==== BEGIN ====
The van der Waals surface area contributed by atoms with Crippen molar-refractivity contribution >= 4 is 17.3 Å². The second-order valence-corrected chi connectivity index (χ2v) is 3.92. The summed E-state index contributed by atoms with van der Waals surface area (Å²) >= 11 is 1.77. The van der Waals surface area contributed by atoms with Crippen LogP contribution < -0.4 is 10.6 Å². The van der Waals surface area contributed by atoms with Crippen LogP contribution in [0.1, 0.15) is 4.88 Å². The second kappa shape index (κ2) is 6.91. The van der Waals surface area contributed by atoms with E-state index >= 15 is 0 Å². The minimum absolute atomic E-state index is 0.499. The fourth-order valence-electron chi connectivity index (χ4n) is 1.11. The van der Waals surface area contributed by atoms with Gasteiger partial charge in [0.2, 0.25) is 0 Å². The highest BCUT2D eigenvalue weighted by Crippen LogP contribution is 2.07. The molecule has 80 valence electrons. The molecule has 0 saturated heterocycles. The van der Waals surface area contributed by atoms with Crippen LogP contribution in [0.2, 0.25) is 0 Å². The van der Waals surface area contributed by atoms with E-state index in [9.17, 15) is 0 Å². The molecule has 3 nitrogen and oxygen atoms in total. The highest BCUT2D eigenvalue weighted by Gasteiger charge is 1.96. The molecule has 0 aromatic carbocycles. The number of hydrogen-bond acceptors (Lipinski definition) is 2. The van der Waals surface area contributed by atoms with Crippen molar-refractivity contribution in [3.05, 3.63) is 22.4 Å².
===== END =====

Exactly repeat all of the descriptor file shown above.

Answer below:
The van der Waals surface area contributed by atoms with Crippen molar-refractivity contribution >= 4 is 17.3 Å². The second-order valence-corrected chi connectivity index (χ2v) is 3.92. The summed E-state index contributed by atoms with van der Waals surface area (Å²) >= 11 is 1.77. The van der Waals surface area contributed by atoms with Crippen LogP contribution < -0.4 is 10.6 Å². The van der Waals surface area contributed by atoms with Crippen LogP contribution in [0.1, 0.15) is 4.88 Å². The second kappa shape index (κ2) is 6.91. The van der Waals surface area contributed by atoms with E-state index >= 15 is 0 Å². The minimum absolute atomic E-state index is 0.499. The fourth-order valence-electron chi connectivity index (χ4n) is 1.11. The van der Waals surface area contributed by atoms with Gasteiger partial charge in [0.2, 0.25) is 0 Å². The highest BCUT2D eigenvalue weighted by Crippen LogP contribution is 2.07. The molecule has 80 valence electrons. The molecule has 0 saturated heterocycles. The van der Waals surface area contributed by atoms with Crippen LogP contribution in [0.2, 0.25) is 0 Å². The van der Waals surface area contributed by atoms with E-state index in [9.17, 15) is 0 Å². The molecule has 3 nitrogen and oxygen atoms in total. The highest BCUT2D eigenvalue weighted by Gasteiger charge is 1.96. The molecule has 0 aromatic carbocycles. The number of hydrogen-bond acceptors (Lipinski definition) is 2. The van der Waals surface area contributed by atoms with Crippen molar-refractivity contribution in [3.05, 3.63) is 22.4 Å².